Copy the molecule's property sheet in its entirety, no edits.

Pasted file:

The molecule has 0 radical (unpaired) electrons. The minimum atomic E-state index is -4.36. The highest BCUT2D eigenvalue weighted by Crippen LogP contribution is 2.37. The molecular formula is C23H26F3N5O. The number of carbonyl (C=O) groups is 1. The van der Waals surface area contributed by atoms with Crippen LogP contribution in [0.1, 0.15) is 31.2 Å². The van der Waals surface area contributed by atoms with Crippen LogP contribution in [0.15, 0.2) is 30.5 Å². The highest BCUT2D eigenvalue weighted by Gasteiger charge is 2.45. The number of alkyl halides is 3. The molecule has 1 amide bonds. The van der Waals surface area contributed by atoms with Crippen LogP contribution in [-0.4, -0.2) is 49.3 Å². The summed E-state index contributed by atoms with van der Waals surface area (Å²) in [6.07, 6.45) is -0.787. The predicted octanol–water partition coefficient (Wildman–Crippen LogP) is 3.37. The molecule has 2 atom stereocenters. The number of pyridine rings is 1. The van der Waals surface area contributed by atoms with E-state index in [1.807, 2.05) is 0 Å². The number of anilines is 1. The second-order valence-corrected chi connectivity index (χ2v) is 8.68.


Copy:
The molecule has 0 radical (unpaired) electrons. The minimum atomic E-state index is -4.36. The highest BCUT2D eigenvalue weighted by Crippen LogP contribution is 2.37. The molecular formula is C23H26F3N5O. The number of carbonyl (C=O) groups is 1. The van der Waals surface area contributed by atoms with Crippen LogP contribution in [0.1, 0.15) is 31.2 Å². The van der Waals surface area contributed by atoms with Crippen LogP contribution in [0.15, 0.2) is 30.5 Å². The highest BCUT2D eigenvalue weighted by Gasteiger charge is 2.45. The number of alkyl halides is 3. The molecule has 1 amide bonds. The van der Waals surface area contributed by atoms with Crippen LogP contribution in [-0.4, -0.2) is 49.3 Å². The summed E-state index contributed by atoms with van der Waals surface area (Å²) in [6.07, 6.45) is -0.787. The predicted octanol–water partition coefficient (Wildman–Crippen LogP) is 3.37. The molecule has 2 atom stereocenters. The number of pyridine rings is 1. The van der Waals surface area contributed by atoms with E-state index in [1.807, 2.05) is 0 Å². The number of anilines is 1. The second-order valence-corrected chi connectivity index (χ2v) is 8.68.